To understand how dangerous an increased cabin temperatures could be, let's take a look at the terminology of the National Weather Service (NWS), an organization of the United States that provides weather forecasts and warnings. The NWS glossary issues two warnings depending on the heat index value (a combination of air temperature and relative humidity):
- Heat advisory when the heat index is between 105°F (40.5 °C) and 115 °F (46°C) for less than 3 hours. At this point, people can be affected by heat, often leading to an increased number of emergency room visits.
- Excessive heat warning is issued if the time spent in the 105°F - 115 °F (40.5 °C - 46°C) range is longer than 3 hours or heat index is greater than 115 °F (46°C) for any period of time. This is when people are in severe danger, and mortality begins to increase rapidly.
Are you still not sure about this threat? Just watch the following video demonstrating a car turning into the oven, literally. Australian chef Matt Moran overcooked a delicious lamb loin in little over hour and a half using only his car. Now, try to imagine that there is a kid or a dog trapped inside that vehicle!
Temperature vs. time - do open windows help?
So, why does the interior of a car get hotter than its surroundings? In simple terms, it is because of the greenhouse effect occurring in the vehicle, the same effect that is the main cause of global warming. Car windows act similarly to the Earth's atmosphere; they are almost transparent to light radiation (which has short wavelengths), but prevent thermal radiation (long wavelengths) from leaving. Therefore, solar radiation goes through the windows and heats the interior elements of the car, e.g., dashboard, seats, or floor. Those elements then emit thermal radiation, but it is blocked by the car windows when it tries to escape the car. This traps the heat radiation in the vehicle, causing the cabin temperature to increase dramatically.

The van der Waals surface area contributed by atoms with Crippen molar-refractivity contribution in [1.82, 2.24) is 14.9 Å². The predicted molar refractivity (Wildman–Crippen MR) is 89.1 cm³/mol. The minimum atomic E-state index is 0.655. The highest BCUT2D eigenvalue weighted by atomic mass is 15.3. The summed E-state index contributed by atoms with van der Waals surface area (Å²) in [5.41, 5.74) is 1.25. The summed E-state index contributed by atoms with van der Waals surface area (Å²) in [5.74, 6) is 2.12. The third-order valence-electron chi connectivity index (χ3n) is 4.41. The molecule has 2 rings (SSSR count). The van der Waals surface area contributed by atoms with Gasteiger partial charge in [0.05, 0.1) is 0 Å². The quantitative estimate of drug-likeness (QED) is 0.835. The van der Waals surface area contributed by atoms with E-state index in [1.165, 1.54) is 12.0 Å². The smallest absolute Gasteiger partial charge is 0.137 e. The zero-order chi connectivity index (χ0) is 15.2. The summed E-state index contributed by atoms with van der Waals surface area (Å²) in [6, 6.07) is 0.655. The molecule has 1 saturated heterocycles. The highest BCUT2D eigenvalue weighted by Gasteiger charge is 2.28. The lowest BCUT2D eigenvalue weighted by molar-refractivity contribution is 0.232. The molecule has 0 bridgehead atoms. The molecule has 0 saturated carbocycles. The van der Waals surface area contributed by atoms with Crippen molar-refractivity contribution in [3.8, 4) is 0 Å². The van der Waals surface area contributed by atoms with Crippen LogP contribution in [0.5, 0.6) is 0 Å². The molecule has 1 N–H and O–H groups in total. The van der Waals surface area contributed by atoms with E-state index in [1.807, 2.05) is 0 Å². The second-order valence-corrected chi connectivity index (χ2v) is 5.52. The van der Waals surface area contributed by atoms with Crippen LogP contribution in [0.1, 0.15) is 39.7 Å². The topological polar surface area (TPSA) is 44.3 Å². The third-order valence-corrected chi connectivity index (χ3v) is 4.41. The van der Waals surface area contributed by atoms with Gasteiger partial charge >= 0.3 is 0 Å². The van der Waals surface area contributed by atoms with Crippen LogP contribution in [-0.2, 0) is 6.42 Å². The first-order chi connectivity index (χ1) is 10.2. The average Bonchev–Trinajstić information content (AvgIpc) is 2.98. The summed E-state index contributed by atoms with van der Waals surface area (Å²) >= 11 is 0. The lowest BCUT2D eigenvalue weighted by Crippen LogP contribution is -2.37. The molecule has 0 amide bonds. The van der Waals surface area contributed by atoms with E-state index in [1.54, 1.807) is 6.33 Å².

This greenhouse effect was analyzed experimentally during summer by Andrew Grundstein in the paper Quantifying the Heat-Related Hazard for Children in Motor Vehicles. With the collected data and simulations, he provided a representative table of temperature change rates inside a vehicle on days with various ambient air temperatures. Moreover, the Royal Automobile Club of Queensland Limited (RACQ), conducted several tests to measure the interior temperatures of parked cars in a Cars Survey. They concluded:
- There is no safe situation to leave children unattended in a vehicle, even for a short amount of time.
- Interior of the cars with dark paint color heats up faster compared to light colors, but only slightly.
- Sunshades and windows tinting may slightly slow the rate of temperature rise, but final interior temperatures remain almost the same.
- Leaving the partly open windows may reduce the temperature in a car.
Be aware that the last point doesn't mean it is safe to leave a living thing inside a parked vehicle. The rate of increase in the cabins temperature reduced, but it is still quite rapid. Use hot car calculator and find it out by yourself! So, leaving your windows open is not safe for a long period of time, and also isn't great for security.